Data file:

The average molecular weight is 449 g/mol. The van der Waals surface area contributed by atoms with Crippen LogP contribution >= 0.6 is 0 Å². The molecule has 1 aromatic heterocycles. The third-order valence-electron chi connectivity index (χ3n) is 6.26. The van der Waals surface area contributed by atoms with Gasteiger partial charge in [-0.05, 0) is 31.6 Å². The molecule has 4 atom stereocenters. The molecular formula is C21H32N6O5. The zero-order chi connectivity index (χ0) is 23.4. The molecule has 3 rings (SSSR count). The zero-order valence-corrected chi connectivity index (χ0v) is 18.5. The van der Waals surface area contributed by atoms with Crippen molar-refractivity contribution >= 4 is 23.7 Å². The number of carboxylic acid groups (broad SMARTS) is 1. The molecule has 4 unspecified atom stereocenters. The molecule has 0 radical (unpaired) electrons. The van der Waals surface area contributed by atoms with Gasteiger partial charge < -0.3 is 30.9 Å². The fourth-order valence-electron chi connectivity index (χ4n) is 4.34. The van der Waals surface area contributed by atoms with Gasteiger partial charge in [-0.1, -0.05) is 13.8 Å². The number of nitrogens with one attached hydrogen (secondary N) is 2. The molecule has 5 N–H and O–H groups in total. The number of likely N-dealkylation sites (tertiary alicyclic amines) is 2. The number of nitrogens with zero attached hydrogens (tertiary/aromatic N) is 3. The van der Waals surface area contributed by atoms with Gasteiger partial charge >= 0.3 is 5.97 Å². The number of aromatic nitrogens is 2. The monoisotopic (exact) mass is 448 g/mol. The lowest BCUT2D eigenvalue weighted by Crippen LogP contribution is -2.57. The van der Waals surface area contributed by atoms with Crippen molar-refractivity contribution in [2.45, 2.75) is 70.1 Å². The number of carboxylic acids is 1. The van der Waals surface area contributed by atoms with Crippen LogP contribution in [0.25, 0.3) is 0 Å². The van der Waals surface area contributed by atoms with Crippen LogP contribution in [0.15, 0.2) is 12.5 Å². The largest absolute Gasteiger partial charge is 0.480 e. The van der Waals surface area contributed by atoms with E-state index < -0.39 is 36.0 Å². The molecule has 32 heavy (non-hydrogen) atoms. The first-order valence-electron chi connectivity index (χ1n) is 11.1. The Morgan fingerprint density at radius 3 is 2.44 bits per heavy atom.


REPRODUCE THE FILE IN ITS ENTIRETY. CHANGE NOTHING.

The average molecular weight is 449 g/mol. The van der Waals surface area contributed by atoms with Crippen LogP contribution >= 0.6 is 0 Å². The molecule has 1 aromatic heterocycles. The third-order valence-electron chi connectivity index (χ3n) is 6.26. The van der Waals surface area contributed by atoms with Gasteiger partial charge in [-0.05, 0) is 31.6 Å². The molecule has 4 atom stereocenters. The molecular formula is C21H32N6O5. The zero-order chi connectivity index (χ0) is 23.4. The molecule has 3 rings (SSSR count). The zero-order valence-corrected chi connectivity index (χ0v) is 18.5. The van der Waals surface area contributed by atoms with Crippen molar-refractivity contribution >= 4 is 23.7 Å². The number of carboxylic acid groups (broad SMARTS) is 1. The molecule has 4 unspecified atom stereocenters. The molecule has 0 radical (unpaired) electrons. The van der Waals surface area contributed by atoms with Gasteiger partial charge < -0.3 is 30.9 Å². The fourth-order valence-electron chi connectivity index (χ4n) is 4.34. The van der Waals surface area contributed by atoms with Gasteiger partial charge in [-0.1, -0.05) is 13.8 Å². The number of nitrogens with one attached hydrogen (secondary N) is 2. The molecule has 5 N–H and O–H groups in total. The number of likely N-dealkylation sites (tertiary alicyclic amines) is 2. The number of nitrogens with zero attached hydrogens (tertiary/aromatic N) is 3. The van der Waals surface area contributed by atoms with Gasteiger partial charge >= 0.3 is 5.97 Å². The number of aromatic nitrogens is 2. The monoisotopic (exact) mass is 448 g/mol. The lowest BCUT2D eigenvalue weighted by Crippen LogP contribution is -2.57. The van der Waals surface area contributed by atoms with Crippen molar-refractivity contribution in [2.45, 2.75) is 70.1 Å². The number of carboxylic acids is 1. The van der Waals surface area contributed by atoms with Crippen LogP contribution in [0.25, 0.3) is 0 Å². The van der Waals surface area contributed by atoms with Crippen LogP contribution in [0.15, 0.2) is 12.5 Å². The largest absolute Gasteiger partial charge is 0.480 e. The van der Waals surface area contributed by atoms with E-state index < -0.39 is 36.0 Å². The molecule has 32 heavy (non-hydrogen) atoms. The first-order valence-electron chi connectivity index (χ1n) is 11.1. The Morgan fingerprint density at radius 3 is 2.44 bits per heavy atom.